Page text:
The following wine was provided as a media sample for review. All reviews, descriptions, and opinions are our own. We received no additional compensation.

We feel very fortunate to have received the samples of crisp refreshing Chilean Sauvignon Blanc wines, just in time for what has proven to be a particularly toasty summer. Here in NorCal in the greater Sacramento area, we have experienced a run of nearly 3 weeks of temperatures over 100°, many 105° or more! So, we have really been enjoying these wines to help cool off and relax in the evenings.

Montes Wines was established in 1987 by Aurelio Montes and Douglas Murray, who had a vision of elevating Chilean wines on the world stage by producing wines far superior to what was available from Chile at the time. They brought in two more partners, Alfredo Vidaurre and Pedro Grand, the next year. Their 1987 vintage Montes Alpha Cabernet Sauvignon was the first of their wines to gain notoriety and worldwide acclaim. People started to take notice of Chile as a serious wine producing country.

Montes Wines are widely available at a variety of retailers and at various price points. We’ve enjoyed a number of their red wines in the past, but the Limited Selection Sauvignon Blanc 2021 was our first experience with one of their white wines. While we were sure it would be good, given the producer’s reputation for crafting fine wines, we were not expecting to be as blown away as we were!

Montes Limited Selection Sauvignon Blanc 2021

Wow! This is good! We know Montes reds, but this is our first white. Pale straw color. Initial aromas of pineapple and cat pee (in a good way), followed by quince. On the palate, pineapple, white grapefruit, pear, lemon zest, and citrus, with saline and minerals. Light body with well balanced acidity and a crisp, clean finish.

This is a truly stunning wine, and we hope you have an opportunity to try some. If you enjoy and appreciate a finely made Sauvignon Blanc, you will not be disappointed!

Cheers!

  • By Kent Reynolds and Robyn Raphael-Reynolds
  • Photos by Robyn Rahael-Reynolds
Chile, Chilean Wine, Limari Valley, Sauvignon Blanc, Summer of Chilean Sauvignon Blanc, Wine

Summer of Chilean SB: Viña Tabalí Talinay Sauvignon Blanc 2021

To kick off our Summer of Chilean Sauvignon Blanc, we started with a completely random choice. I closed my eyes, reached into the wine fridge, and grabbed one of the eight sample bottles we had received. It happened to be the Viña Tabalí Talinay Sauvignon Blanc 2021, and it turned out to be a great way to start. The day was 103°F so a cold, crisp white was perfect.

The following wines were provided as media samples for review. All reviews, descriptions, and opinions are our own. We received no additional compensation.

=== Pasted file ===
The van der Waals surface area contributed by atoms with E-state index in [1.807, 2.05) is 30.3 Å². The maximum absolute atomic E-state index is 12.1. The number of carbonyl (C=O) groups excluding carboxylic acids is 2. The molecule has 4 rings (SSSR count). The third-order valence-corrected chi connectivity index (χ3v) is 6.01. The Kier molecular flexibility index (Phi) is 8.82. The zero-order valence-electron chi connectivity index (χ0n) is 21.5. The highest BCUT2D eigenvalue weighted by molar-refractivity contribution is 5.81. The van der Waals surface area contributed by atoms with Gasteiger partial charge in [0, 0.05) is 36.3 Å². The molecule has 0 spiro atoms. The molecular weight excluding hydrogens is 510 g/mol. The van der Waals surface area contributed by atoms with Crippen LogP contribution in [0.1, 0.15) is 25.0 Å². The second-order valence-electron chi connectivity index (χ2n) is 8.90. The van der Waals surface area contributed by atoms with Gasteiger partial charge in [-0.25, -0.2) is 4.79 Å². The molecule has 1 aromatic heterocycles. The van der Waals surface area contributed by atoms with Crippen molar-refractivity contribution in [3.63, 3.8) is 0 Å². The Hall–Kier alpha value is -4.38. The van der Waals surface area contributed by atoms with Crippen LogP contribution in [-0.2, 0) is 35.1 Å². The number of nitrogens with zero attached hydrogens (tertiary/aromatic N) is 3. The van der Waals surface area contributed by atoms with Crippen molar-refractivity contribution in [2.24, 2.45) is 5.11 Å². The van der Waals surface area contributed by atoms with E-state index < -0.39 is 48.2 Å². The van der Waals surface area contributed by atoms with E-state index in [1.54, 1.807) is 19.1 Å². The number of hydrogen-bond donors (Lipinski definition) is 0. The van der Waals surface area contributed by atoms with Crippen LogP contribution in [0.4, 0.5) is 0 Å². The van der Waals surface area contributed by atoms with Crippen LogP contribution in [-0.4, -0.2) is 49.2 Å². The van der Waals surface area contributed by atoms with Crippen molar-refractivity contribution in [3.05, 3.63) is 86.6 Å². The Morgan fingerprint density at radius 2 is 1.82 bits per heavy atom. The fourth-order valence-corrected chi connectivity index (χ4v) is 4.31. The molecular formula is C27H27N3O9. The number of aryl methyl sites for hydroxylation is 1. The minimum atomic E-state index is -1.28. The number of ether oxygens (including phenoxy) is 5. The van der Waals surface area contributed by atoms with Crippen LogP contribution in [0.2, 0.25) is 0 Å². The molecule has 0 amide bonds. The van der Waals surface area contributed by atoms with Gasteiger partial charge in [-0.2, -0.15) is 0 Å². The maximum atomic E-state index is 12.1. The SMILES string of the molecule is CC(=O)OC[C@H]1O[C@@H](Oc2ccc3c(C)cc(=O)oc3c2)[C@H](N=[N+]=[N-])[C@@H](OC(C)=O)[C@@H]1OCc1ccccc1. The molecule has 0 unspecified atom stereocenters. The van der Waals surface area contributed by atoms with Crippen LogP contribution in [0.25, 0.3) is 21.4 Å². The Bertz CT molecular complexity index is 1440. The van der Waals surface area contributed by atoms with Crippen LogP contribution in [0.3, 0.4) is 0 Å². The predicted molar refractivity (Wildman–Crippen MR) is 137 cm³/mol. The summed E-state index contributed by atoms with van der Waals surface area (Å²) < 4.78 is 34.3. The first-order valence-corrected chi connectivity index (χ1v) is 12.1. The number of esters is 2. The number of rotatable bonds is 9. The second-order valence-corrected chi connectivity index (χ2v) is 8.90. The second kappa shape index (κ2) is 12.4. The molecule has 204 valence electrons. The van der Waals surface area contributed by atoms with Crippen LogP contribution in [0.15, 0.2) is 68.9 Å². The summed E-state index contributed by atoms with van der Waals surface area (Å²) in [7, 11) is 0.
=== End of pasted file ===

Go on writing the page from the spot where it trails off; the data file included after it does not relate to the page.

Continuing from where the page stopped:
Viña Tabalí was founded in 2002 by Guillermo Luksic, in the Limarí Valley. His goal was, and is, to create high quality wines that reveal the terroir of the area, and transport those tasting the wines to the very vineyards where they were produced. Viña Tabalí quickly achieved international recognition and acclaim, and established a reputation for quality and innovation. A unique winery, Viña Tabalí has vineyards ranging from 12 kilometers from the ocean to mountain vineyards as high as 1,600 meters – the only winery in the region with vines from ocean to mountains in the same valley.

The Viña Tabalí Talinay line includes Pinot Noir, Chardonnay, and our featured wine, Sauvignon Blanc. The vineyards for these wines are on the coastal side of the valley, with cooler temperatures which helps contribute to crisp, refreshing wines. What a treat this was, and a fantastic way to start what looks to be a long, hot, tasty summer!

Viña Tabalí Talinay Sauvignon Blanc 2021

Pale straw color. The nose is tropical fruit and citrus. On the palate, peach, pineapple, lemon lime, grapefruit, saline, and minerals. Light body with well-balanced acidity and a clean, fresh finish. A truly delightful wine, paired well with baked Sea Bream, and equally nice sipping on its own.

We hope you have the opportunity to try this delightful Chilean Sauvignon Blanc. If you do, let us know in the comments, and tell us how you liked it.

Stay tuned for more of our Summer of Chilean Sauvignon Blanc in the coming weeks!

Cheers!

  • By Kent Reynolds and Robyn Raphael-Reynolds
Cabernet Franc, Cabernet Sauvignon, Malbec, Merlot, Napa Valley, Petit Verdot, Petite Sirah, Samples, Sauvignon Blanc, St. Helena, Titus, Titus Vineyards, Wine, Zinfandel

A Visit to Titus Vineyards

The weather forecast was not promising; rain showers and mid-60’s. We had been invited to a private tasting and lunch, with vineyard and winery tour, at Titus Vineyards, hosted by Eric Titus, co-owner of this multi-generational family estate. Undeterred by the forecast, we packed our jackets and raincoats in the car and headed off the winery, located off Silverado Trail, in St. Helena. The sun was shining at home, but we expected to hit rain any minute along the way. Thankfully, they got it wrong. No rain on the drive, and when we arrived it was comfortable in the low 70’s.

This trip was offered as a complimentary media event. All reviews, descriptions, and opinions are our own. We received no additional compensation.